It was powerful to simply congregate with other mothers whose babies had special needs, hear the variation in stories, see the experience refracted through the crystal of multiple identities.
Parent groups aren’t only for mothers, though. Don Meyer writes of running “fathers-only” workshops where fathers came together to exchange insights and trade war stories.
Often the din of the conversation was such that we were asked “to keep it down” by presenters in neighboring rooms. Fathers became so involved in talking to their peers that we sometimes needed to shoo them out of the room at the end of the meetings… all this from fathers who “don’t say anything.” Clearly these men have much to say, and much to offer one another.
There are many ways to identify a parent group in your area. A good starting place is the NICHCY State Organizations Search, which can help you identify groups in your state. The state parent training and information (PTI) center (listed in NICHCY’s State Organizations Search) is also a good resource. Look under the category “Organizations Especially for Parents.”
Read books written by (and for) parents
You may also find it helpful to read many of the excellent resources — books, articles, websites — that are available on disability issues. Worthwhile suggestions about what to read can come as well from talking to a local librarian, your child’s teacher, or other involved professional; contacting a national, state, or local disability group; or talking to other parents of children with disabilities.
Find out about services
The search for available services is a challenge for families and one that continues as the child’s needs change. Most of these services are made available because of legislation at the federal and state levels. For a quick read on the educational rights of children and youth with disabilities, start with Myria’s Parent guide: Getting special education services.
Typically, there are many services available within communities, districts, and states to assist you in meeting the needs of your child with disabilities and your family.
Families with a young child with disabilities (birth through the third birthday) should access early intervention services, which are designed to identify and treat developmental problems as early as possible. For school-aged children with disabilities, special education and related services can be important factors in addressing a child’s educational needs.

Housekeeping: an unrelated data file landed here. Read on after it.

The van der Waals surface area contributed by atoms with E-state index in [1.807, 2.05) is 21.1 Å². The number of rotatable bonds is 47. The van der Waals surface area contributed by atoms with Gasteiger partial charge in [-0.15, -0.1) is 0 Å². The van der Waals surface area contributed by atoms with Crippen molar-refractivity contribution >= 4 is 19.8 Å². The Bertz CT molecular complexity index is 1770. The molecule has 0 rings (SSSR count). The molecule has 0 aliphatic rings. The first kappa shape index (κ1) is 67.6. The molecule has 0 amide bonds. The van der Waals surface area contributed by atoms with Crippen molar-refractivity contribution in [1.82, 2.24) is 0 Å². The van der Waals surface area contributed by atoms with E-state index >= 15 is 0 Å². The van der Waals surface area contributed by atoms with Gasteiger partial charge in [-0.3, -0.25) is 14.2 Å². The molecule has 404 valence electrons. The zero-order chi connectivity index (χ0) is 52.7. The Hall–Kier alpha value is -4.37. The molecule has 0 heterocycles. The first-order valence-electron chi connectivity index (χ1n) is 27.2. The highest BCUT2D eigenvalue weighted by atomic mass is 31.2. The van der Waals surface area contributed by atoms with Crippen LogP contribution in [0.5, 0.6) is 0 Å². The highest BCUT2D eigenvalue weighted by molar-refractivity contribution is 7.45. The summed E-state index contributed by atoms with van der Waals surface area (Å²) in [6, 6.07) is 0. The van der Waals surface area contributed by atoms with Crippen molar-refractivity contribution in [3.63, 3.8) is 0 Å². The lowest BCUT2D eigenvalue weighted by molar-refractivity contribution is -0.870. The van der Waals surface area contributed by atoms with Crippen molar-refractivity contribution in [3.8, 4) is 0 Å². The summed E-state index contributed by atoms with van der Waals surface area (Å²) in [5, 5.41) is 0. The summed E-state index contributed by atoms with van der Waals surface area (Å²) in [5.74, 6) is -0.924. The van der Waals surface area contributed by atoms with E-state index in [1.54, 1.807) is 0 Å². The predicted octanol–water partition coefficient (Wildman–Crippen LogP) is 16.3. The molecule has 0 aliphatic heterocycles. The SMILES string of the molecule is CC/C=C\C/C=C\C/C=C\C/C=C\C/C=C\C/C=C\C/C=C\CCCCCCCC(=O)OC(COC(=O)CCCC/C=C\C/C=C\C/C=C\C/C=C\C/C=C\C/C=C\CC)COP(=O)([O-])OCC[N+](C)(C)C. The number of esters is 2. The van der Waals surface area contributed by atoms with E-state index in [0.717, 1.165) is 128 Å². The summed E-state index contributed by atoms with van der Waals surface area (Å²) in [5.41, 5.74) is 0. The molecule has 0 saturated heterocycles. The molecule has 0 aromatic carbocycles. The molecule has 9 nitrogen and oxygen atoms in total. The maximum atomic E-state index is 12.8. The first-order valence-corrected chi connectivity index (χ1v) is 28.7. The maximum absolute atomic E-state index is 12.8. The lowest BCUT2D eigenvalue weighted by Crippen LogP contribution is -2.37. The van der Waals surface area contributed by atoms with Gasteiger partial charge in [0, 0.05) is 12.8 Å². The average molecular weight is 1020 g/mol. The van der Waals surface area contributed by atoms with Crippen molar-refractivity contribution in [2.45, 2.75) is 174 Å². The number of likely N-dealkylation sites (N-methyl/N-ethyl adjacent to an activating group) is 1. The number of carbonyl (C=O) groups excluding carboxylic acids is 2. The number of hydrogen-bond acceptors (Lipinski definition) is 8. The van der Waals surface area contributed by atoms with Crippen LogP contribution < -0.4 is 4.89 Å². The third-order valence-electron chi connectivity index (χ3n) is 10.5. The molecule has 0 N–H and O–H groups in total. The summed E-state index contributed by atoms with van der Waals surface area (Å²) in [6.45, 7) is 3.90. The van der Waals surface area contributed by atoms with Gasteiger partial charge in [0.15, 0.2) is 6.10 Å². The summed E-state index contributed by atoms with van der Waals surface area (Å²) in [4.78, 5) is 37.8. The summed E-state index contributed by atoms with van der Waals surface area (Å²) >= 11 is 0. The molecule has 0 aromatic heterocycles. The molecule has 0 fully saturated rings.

Early intervention services
Early intervention services are designed to address the needs of infants and toddlers with disabilities as early as possible. These services can range from feeding support from a nutritionist in a hospital to developing a complete physical therapy program for an infant with cerebral palsy.
However, these services are not just for the child with special needs. When framing the law describing early intervention services, Congress recognized that families are central in a young child’s life. Therefore, the family’s priorities, concerns, and resources are a major consideration when planning services for infants and toddlers with disabilities. The plan that is developed through this process is called an Individualized Family Service Plan (IFSP).
Parents, too, can benefit from early intervention services. As full members of the team developing the program for their child, they can learn skills that may be useful for a long time — skills in helping their child learn and develop, as well as skills in decision-making, planning, being of support to others, and influencing policy-making in their community.
The services themselves are offered through a public or private agency and are provided in different settings, such as your home, a clinic, a neighborhood daycare center or Head Start program, a hospital, or the local health department. Initial evaluation and assessment of your child will be provided free of charge. Services may also be provided at no cost, although this may vary from state to state. Some states charge a sliding-scale fee for services.
Through the mandates of two federal laws — the Individuals with Disabilities Education Act (IDEA) and Section 504 of the Rehabilitation Act of 1973 — each eligible child with special needs is guaranteed a free appropriate public education designed to address his or her unique needs. This education is planned by a team, including the parents of the child.
Thus, as parents, you are key participants in the team that determines what type of special education your child will receive. Together, the members of your child’s team develop an Individualized Education Program (IEP), which states in writing the educational program that is planned for your son or daughter.